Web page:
We revised our fitness for duty policy when the new OSHA anti-retaliation provision took effect in December 2016. Now, we look at whether the employee was at fault or whether he/she received a citation for the accident to determine if a fitness for duty evaluation should be performed.
Why does OSHA address retaliation in this rule? Isn't it already against the law to retaliate against an employee for reporting a workplace injury or illness?
Significant concerns were raised during the comment period that the new electronic reporting requirements in the final rule could lead to increased incentives to take retaliatory action that would discourage workers from reporting their work-related injuries or illnesses. OSHA acknowledges these concerns. Although section 11(c) of the OSH Act already prohibits any person from discharging or otherwise discriminating against an employee who reports a fatality, injury, or illness, OSHA may not act under section 11(c) unless an employee files a complaint with OSHA within 30 days of the retaliation. In contrast, under the final rule, if OSHA finds evidence that an employee has been retaliated against for reporting an injury or illness, OSHA will be able to cite an employer for retaliation even if the employee did not file a timely 11(c) complaint. Often the point of retaliating against an employee who reports an injury or illness is to intimidate both the employee and other workers from reporting. This new rule gives OSHA an important new tool to ensure that employers maintain accurate injury and illness records because it gives OSHA the ability to protect workers who have been subject to retaliation for reporting work-related injuries or illnesses, even when they cannot or will not speak up for themselves by filing an 11(c) complaint.
What forms of "retaliation" does this rule prohibit?
The rule prohibits employers from taking adverse action against employees for reporting work-related injuries or illnesses. Adverse action is action taken by the employer that would discourage a reasonable employee from reporting a work-related illness or injury accurately. Examples of adverse action include:
§ Discharge, demotion, or denying a substantial bonus or other significant benefit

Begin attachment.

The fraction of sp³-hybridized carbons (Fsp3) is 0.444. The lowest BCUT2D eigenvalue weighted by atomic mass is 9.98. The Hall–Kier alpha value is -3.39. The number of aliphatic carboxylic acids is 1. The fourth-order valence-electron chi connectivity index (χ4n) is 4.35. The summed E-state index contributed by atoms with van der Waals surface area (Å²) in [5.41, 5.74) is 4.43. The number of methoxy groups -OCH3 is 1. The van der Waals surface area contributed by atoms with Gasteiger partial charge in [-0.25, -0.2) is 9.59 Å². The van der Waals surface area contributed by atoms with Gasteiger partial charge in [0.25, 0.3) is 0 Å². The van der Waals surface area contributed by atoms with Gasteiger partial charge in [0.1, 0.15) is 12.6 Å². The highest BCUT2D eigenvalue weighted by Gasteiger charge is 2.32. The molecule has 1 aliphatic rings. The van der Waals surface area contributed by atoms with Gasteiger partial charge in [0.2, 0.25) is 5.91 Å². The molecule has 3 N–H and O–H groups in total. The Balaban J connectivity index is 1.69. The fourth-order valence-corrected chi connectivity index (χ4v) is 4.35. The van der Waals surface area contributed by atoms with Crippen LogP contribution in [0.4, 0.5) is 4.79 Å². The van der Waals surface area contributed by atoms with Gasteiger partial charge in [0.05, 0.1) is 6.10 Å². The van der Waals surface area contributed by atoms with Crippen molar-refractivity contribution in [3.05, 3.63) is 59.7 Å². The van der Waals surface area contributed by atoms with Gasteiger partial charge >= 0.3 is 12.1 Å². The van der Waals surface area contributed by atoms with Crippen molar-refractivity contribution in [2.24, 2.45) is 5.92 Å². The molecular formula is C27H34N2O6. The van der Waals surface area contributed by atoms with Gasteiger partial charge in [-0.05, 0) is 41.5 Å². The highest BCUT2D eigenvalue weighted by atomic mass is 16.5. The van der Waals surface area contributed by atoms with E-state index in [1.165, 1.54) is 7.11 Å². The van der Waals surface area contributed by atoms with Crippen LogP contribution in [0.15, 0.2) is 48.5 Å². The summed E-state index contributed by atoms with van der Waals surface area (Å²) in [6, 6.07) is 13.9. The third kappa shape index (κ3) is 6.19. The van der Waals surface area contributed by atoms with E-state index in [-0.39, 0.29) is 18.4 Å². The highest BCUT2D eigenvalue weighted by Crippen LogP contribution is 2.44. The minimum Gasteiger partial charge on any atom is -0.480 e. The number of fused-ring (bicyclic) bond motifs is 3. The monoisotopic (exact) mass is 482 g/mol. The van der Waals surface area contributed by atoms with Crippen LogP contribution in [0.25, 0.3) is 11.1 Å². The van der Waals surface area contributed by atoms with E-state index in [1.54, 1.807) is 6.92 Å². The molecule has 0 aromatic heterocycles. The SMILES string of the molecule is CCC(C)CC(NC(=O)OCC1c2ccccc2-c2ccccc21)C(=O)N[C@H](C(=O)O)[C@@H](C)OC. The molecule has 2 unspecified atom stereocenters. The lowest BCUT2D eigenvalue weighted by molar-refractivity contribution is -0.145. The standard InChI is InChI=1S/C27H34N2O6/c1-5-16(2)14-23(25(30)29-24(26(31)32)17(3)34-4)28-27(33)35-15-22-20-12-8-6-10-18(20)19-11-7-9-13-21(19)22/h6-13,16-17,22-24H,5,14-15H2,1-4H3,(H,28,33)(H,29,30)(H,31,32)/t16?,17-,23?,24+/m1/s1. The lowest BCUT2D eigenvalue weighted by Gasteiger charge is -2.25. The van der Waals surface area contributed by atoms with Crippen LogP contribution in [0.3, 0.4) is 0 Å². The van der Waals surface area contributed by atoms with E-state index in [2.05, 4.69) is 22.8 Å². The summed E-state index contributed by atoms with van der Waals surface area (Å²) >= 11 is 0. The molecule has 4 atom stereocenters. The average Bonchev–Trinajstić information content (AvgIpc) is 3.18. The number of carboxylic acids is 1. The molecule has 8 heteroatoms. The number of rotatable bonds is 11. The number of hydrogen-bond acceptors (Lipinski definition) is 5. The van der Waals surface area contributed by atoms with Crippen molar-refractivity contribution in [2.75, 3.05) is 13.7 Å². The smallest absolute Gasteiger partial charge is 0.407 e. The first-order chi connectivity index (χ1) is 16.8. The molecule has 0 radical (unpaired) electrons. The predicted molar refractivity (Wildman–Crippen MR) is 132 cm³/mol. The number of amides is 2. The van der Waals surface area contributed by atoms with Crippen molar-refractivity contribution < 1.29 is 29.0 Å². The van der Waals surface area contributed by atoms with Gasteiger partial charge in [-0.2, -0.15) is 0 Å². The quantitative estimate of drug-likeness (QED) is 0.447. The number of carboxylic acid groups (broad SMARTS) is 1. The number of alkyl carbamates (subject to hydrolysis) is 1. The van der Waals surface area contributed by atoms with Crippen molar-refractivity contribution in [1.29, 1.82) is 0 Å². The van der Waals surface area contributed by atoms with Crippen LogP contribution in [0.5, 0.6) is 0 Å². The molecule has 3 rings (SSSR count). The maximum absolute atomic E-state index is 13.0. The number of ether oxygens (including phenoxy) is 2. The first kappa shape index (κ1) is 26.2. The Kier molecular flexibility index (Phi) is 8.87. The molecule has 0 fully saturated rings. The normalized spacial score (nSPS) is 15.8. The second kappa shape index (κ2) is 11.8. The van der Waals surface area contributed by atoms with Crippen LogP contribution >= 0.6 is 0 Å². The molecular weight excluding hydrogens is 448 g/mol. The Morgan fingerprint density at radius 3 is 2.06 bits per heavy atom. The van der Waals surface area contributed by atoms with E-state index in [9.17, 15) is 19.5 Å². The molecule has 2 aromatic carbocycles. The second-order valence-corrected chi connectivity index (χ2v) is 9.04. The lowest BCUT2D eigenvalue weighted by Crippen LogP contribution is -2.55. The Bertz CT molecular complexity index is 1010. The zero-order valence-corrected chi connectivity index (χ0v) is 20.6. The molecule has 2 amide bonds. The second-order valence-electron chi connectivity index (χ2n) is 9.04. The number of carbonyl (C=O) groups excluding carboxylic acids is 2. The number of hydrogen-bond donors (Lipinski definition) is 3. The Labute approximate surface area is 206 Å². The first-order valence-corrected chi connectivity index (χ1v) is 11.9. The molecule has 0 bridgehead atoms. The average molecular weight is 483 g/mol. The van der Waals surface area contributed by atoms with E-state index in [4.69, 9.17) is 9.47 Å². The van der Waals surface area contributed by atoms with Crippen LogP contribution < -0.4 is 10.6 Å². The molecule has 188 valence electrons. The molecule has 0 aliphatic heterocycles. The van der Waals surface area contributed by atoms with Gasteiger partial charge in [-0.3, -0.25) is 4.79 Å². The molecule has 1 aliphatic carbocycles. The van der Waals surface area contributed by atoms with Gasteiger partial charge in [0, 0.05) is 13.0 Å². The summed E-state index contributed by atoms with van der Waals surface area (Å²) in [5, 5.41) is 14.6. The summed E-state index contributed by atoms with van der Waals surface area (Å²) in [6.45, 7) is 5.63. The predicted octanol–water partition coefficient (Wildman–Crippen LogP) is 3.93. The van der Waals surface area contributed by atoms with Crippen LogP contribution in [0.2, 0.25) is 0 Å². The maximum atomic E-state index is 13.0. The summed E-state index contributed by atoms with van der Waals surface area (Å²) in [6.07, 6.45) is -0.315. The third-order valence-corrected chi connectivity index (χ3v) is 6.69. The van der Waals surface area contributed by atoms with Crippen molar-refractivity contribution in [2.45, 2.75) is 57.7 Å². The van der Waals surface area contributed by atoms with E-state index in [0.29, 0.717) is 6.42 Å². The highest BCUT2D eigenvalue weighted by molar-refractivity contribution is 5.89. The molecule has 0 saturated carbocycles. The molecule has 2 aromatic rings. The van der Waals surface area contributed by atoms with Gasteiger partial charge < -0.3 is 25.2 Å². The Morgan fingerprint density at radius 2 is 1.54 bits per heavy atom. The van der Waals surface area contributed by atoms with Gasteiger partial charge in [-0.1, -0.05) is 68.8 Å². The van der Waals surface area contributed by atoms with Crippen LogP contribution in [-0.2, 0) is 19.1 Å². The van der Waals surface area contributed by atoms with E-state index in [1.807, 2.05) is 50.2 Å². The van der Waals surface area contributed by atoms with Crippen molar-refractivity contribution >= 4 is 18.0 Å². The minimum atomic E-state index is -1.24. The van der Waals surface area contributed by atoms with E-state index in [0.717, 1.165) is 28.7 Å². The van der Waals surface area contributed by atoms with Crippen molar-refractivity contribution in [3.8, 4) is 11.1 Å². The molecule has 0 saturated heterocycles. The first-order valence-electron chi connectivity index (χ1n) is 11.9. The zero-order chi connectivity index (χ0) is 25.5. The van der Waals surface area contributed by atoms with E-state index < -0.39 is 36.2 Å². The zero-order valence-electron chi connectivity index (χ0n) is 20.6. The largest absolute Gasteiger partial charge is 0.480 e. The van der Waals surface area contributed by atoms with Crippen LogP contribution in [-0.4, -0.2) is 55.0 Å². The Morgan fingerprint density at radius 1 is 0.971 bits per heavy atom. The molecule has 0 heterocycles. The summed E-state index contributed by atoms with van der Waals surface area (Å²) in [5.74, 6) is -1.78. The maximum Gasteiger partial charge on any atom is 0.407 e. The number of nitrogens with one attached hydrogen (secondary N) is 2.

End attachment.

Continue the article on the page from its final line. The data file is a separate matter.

§ Assigning the employee "points" that could lead to future consequences
§ Demeaning or embarrassing the employee (for example, requiring an employee who reports an illness or injury to wear a fluorescent orange vest for a week)
§ Threatening to penalize or otherwise discipline an employee for reporting
§ Requiring employees to take a drug test for reporting without a legitimate business reason for doing so
§ See Chapter 3 of the Whistleblower Investigations Manual, CPL 02-03-007 (01/28/2016), for additional examples of adverse action
Meredith R. Weaver, SPHR, SHRM-CP
Manager, Employee Health
Direct: 304-598-6654 or 7-6654
Amy Olson, BSN, MS, COHN-S
Director, Employee Health and Wellness
Johns Hopkins All Children's Hospital
500 Seventh Avenue South, Suite 103
St. Petersburg, FL 33701
P 727-767-8211 | F 727-767-8399
1. Curious as to what type of drug testing others perform on employees?
2. Observed vs Nonobserved? NON
3. Do you use different processes depending on reason for drug test? No. Even though we are non-DOT in terms of our testing we follow DOT collection procedures.
Random, Pre-Employment, Reasoable Suspicion, For Cause-narcotic discrepancy
We perform Post offer, RS, and Post-Incident (any moving vehicle incident)
Darlene (Sprinkle) Sims, MSN,FNP-C
Director of Infirmary Employee Health
(251)435-5957 fax (251)435-3067
# 185 Mobile Infirmary Blvd
Mobile, Al 36607
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